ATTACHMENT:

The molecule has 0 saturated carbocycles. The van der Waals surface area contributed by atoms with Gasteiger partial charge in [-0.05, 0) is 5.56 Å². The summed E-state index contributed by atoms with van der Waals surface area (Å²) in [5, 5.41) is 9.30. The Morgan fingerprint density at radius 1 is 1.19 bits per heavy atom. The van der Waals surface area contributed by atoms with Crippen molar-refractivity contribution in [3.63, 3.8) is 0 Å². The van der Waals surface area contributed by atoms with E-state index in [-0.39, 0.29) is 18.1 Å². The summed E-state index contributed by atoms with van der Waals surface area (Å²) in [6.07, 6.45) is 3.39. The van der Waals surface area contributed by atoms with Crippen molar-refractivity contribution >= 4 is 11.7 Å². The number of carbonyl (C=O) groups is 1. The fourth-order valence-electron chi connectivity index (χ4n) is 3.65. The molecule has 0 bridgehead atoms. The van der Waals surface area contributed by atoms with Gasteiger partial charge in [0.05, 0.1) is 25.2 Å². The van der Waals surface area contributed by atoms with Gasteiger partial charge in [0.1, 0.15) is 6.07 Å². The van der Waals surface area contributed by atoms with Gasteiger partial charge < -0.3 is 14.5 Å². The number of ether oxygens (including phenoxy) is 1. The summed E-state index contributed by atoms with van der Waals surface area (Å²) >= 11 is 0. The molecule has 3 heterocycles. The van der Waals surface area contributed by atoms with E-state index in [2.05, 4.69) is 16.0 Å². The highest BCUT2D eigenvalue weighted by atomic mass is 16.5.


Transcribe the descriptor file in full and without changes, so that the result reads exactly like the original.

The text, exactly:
The molecule has 0 saturated carbocycles. The van der Waals surface area contributed by atoms with Gasteiger partial charge in [-0.05, 0) is 5.56 Å². The summed E-state index contributed by atoms with van der Waals surface area (Å²) in [5, 5.41) is 9.30. The Morgan fingerprint density at radius 1 is 1.19 bits per heavy atom. The van der Waals surface area contributed by atoms with Crippen molar-refractivity contribution in [3.63, 3.8) is 0 Å². The van der Waals surface area contributed by atoms with E-state index in [-0.39, 0.29) is 18.1 Å². The summed E-state index contributed by atoms with van der Waals surface area (Å²) in [6.07, 6.45) is 3.39. The van der Waals surface area contributed by atoms with Crippen molar-refractivity contribution >= 4 is 11.7 Å². The number of carbonyl (C=O) groups is 1. The fourth-order valence-electron chi connectivity index (χ4n) is 3.65. The molecule has 0 bridgehead atoms. The van der Waals surface area contributed by atoms with Gasteiger partial charge in [0.05, 0.1) is 25.2 Å². The van der Waals surface area contributed by atoms with Gasteiger partial charge in [0.1, 0.15) is 6.07 Å². The van der Waals surface area contributed by atoms with Gasteiger partial charge < -0.3 is 14.5 Å². The number of ether oxygens (including phenoxy) is 1. The summed E-state index contributed by atoms with van der Waals surface area (Å²) >= 11 is 0. The molecule has 3 heterocycles. The van der Waals surface area contributed by atoms with E-state index in [2.05, 4.69) is 16.0 Å². The highest BCUT2D eigenvalue weighted by atomic mass is 16.5.